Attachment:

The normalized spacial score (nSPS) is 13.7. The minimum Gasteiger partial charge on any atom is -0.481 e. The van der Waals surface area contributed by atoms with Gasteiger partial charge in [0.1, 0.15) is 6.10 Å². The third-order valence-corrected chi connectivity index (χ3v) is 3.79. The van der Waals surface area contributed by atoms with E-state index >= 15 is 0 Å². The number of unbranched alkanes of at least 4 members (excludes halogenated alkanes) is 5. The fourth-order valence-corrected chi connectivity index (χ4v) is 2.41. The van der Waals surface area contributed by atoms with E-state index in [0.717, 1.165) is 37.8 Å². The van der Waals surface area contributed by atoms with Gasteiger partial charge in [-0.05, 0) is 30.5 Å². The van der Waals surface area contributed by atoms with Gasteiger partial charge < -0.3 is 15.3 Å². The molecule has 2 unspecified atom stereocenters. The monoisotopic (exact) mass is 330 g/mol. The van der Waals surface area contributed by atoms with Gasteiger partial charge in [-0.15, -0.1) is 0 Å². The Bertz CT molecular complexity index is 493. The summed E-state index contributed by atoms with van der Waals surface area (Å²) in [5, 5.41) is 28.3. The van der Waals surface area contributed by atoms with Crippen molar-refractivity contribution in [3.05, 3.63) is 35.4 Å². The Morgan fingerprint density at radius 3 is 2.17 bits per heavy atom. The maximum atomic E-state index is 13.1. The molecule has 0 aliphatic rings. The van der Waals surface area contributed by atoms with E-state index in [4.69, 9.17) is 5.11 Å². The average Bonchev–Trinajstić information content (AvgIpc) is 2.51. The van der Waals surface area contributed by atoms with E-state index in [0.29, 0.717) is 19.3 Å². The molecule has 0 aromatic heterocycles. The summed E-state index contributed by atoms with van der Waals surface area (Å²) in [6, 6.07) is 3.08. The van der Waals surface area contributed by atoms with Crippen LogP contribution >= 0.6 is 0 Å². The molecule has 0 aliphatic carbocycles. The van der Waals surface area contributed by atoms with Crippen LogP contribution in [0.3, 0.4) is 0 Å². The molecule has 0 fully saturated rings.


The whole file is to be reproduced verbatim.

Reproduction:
The normalized spacial score (nSPS) is 13.7. The minimum Gasteiger partial charge on any atom is -0.481 e. The van der Waals surface area contributed by atoms with Gasteiger partial charge in [0.1, 0.15) is 6.10 Å². The third-order valence-corrected chi connectivity index (χ3v) is 3.79. The van der Waals surface area contributed by atoms with E-state index >= 15 is 0 Å². The number of unbranched alkanes of at least 4 members (excludes halogenated alkanes) is 5. The fourth-order valence-corrected chi connectivity index (χ4v) is 2.41. The van der Waals surface area contributed by atoms with E-state index in [0.717, 1.165) is 37.8 Å². The van der Waals surface area contributed by atoms with Gasteiger partial charge in [-0.05, 0) is 30.5 Å². The van der Waals surface area contributed by atoms with Gasteiger partial charge < -0.3 is 15.3 Å². The molecule has 2 unspecified atom stereocenters. The monoisotopic (exact) mass is 330 g/mol. The van der Waals surface area contributed by atoms with Gasteiger partial charge in [-0.15, -0.1) is 0 Å². The Bertz CT molecular complexity index is 493. The summed E-state index contributed by atoms with van der Waals surface area (Å²) in [5, 5.41) is 28.3. The van der Waals surface area contributed by atoms with Crippen molar-refractivity contribution in [3.05, 3.63) is 35.4 Å². The Morgan fingerprint density at radius 3 is 2.17 bits per heavy atom. The maximum atomic E-state index is 13.1. The molecule has 0 aliphatic rings. The van der Waals surface area contributed by atoms with E-state index in [4.69, 9.17) is 5.11 Å². The average Bonchev–Trinajstić information content (AvgIpc) is 2.51. The van der Waals surface area contributed by atoms with E-state index in [0.29, 0.717) is 19.3 Å². The molecule has 0 aromatic heterocycles. The summed E-state index contributed by atoms with van der Waals surface area (Å²) in [6, 6.07) is 3.08. The van der Waals surface area contributed by atoms with Crippen LogP contribution >= 0.6 is 0 Å². The molecule has 0 aliphatic carbocycles. The van der Waals surface area contributed by atoms with Crippen LogP contribution in [0.3, 0.4) is 0 Å². The molecule has 0 fully saturated rings.